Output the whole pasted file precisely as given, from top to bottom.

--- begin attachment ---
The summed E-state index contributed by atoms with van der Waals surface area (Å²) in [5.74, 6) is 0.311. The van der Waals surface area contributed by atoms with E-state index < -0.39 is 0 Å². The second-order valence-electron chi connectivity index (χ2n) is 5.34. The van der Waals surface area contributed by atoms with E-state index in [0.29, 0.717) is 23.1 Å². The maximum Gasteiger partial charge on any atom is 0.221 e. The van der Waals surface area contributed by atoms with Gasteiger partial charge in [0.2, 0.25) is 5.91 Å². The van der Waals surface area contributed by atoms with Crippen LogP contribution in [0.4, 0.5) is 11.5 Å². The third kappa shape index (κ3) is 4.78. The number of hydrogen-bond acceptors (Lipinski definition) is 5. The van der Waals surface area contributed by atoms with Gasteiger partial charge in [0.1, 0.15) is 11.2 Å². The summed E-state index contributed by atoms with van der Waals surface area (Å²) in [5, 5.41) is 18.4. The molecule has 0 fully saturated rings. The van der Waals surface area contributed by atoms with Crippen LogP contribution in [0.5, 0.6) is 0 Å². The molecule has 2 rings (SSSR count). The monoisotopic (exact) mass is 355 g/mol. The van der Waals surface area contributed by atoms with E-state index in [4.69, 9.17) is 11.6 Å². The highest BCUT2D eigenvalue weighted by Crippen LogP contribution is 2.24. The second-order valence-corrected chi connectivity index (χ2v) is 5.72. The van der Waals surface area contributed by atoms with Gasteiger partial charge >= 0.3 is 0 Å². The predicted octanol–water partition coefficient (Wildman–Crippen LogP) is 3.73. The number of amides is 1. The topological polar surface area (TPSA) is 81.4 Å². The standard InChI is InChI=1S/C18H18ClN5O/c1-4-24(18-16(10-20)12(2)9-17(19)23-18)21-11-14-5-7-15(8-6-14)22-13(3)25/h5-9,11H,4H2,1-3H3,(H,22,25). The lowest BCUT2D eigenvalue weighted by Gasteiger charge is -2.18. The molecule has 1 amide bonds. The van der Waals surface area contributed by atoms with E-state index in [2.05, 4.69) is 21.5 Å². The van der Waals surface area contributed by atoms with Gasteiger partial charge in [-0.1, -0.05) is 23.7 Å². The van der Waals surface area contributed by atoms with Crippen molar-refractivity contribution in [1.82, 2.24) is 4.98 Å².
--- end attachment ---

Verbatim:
The summed E-state index contributed by atoms with van der Waals surface area (Å²) in [5.74, 6) is 0.311. The van der Waals surface area contributed by atoms with E-state index < -0.39 is 0 Å². The second-order valence-electron chi connectivity index (χ2n) is 5.34. The van der Waals surface area contributed by atoms with E-state index in [0.29, 0.717) is 23.1 Å². The maximum Gasteiger partial charge on any atom is 0.221 e. The van der Waals surface area contributed by atoms with Gasteiger partial charge in [0.2, 0.25) is 5.91 Å². The van der Waals surface area contributed by atoms with Crippen LogP contribution in [0.4, 0.5) is 11.5 Å². The third kappa shape index (κ3) is 4.78. The number of hydrogen-bond acceptors (Lipinski definition) is 5. The van der Waals surface area contributed by atoms with Gasteiger partial charge in [0.1, 0.15) is 11.2 Å². The summed E-state index contributed by atoms with van der Waals surface area (Å²) in [5, 5.41) is 18.4. The molecule has 0 fully saturated rings. The van der Waals surface area contributed by atoms with Crippen LogP contribution in [0.5, 0.6) is 0 Å². The molecule has 2 rings (SSSR count). The monoisotopic (exact) mass is 355 g/mol. The van der Waals surface area contributed by atoms with E-state index in [4.69, 9.17) is 11.6 Å². The highest BCUT2D eigenvalue weighted by Crippen LogP contribution is 2.24. The second-order valence-corrected chi connectivity index (χ2v) is 5.72. The van der Waals surface area contributed by atoms with Gasteiger partial charge >= 0.3 is 0 Å². The predicted octanol–water partition coefficient (Wildman–Crippen LogP) is 3.73. The number of amides is 1. The topological polar surface area (TPSA) is 81.4 Å². The standard InChI is InChI=1S/C18H18ClN5O/c1-4-24(18-16(10-20)12(2)9-17(19)23-18)21-11-14-5-7-15(8-6-14)22-13(3)25/h5-9,11H,4H2,1-3H3,(H,22,25). The lowest BCUT2D eigenvalue weighted by Gasteiger charge is -2.18. The molecule has 1 amide bonds. The van der Waals surface area contributed by atoms with E-state index in [2.05, 4.69) is 21.5 Å². The van der Waals surface area contributed by atoms with Gasteiger partial charge in [-0.1, -0.05) is 23.7 Å². The van der Waals surface area contributed by atoms with Crippen molar-refractivity contribution in [1.82, 2.24) is 4.98 Å².